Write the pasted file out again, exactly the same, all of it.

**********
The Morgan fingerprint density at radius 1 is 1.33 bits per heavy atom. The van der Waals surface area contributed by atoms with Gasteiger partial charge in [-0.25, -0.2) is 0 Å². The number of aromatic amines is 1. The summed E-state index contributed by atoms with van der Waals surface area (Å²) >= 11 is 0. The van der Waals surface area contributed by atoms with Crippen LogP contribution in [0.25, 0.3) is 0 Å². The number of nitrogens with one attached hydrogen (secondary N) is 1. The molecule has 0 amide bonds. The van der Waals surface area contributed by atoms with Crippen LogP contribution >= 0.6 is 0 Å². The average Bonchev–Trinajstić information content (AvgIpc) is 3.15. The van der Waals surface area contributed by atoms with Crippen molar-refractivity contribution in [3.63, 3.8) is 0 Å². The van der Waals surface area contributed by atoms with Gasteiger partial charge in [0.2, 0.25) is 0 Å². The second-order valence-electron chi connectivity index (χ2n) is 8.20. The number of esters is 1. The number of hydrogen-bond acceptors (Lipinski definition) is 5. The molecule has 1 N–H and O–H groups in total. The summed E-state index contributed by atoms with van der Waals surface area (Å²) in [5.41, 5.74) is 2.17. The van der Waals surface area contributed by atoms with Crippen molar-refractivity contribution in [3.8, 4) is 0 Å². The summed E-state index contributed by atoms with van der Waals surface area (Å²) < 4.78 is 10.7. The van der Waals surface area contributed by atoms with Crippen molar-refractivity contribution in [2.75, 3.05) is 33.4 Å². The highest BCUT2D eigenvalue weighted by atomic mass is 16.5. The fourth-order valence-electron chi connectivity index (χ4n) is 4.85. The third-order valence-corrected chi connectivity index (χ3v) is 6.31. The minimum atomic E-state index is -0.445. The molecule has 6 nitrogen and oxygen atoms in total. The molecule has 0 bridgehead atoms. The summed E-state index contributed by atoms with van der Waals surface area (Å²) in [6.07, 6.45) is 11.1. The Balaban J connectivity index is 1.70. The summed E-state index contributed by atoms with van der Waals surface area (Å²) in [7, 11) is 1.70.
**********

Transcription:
The Morgan fingerprint density at radius 1 is 1.33 bits per heavy atom. The van der Waals surface area contributed by atoms with Gasteiger partial charge in [-0.25, -0.2) is 0 Å². The number of aromatic amines is 1. The summed E-state index contributed by atoms with van der Waals surface area (Å²) >= 11 is 0. The van der Waals surface area contributed by atoms with Crippen LogP contribution in [0.25, 0.3) is 0 Å². The number of nitrogens with one attached hydrogen (secondary N) is 1. The molecule has 0 amide bonds. The van der Waals surface area contributed by atoms with Crippen LogP contribution >= 0.6 is 0 Å². The average Bonchev–Trinajstić information content (AvgIpc) is 3.15. The van der Waals surface area contributed by atoms with Crippen molar-refractivity contribution in [3.63, 3.8) is 0 Å². The van der Waals surface area contributed by atoms with Gasteiger partial charge in [0.2, 0.25) is 0 Å². The second-order valence-electron chi connectivity index (χ2n) is 8.20. The number of esters is 1. The number of hydrogen-bond acceptors (Lipinski definition) is 5. The molecule has 1 N–H and O–H groups in total. The summed E-state index contributed by atoms with van der Waals surface area (Å²) in [5.41, 5.74) is 2.17. The van der Waals surface area contributed by atoms with Crippen molar-refractivity contribution in [3.8, 4) is 0 Å². The summed E-state index contributed by atoms with van der Waals surface area (Å²) < 4.78 is 10.7. The van der Waals surface area contributed by atoms with Crippen molar-refractivity contribution in [2.75, 3.05) is 33.4 Å². The highest BCUT2D eigenvalue weighted by atomic mass is 16.5. The fourth-order valence-electron chi connectivity index (χ4n) is 4.85. The third-order valence-corrected chi connectivity index (χ3v) is 6.31. The minimum atomic E-state index is -0.445. The molecule has 6 nitrogen and oxygen atoms in total. The molecule has 0 bridgehead atoms. The summed E-state index contributed by atoms with van der Waals surface area (Å²) in [6.07, 6.45) is 11.1. The Balaban J connectivity index is 1.70. The summed E-state index contributed by atoms with van der Waals surface area (Å²) in [7, 11) is 1.70.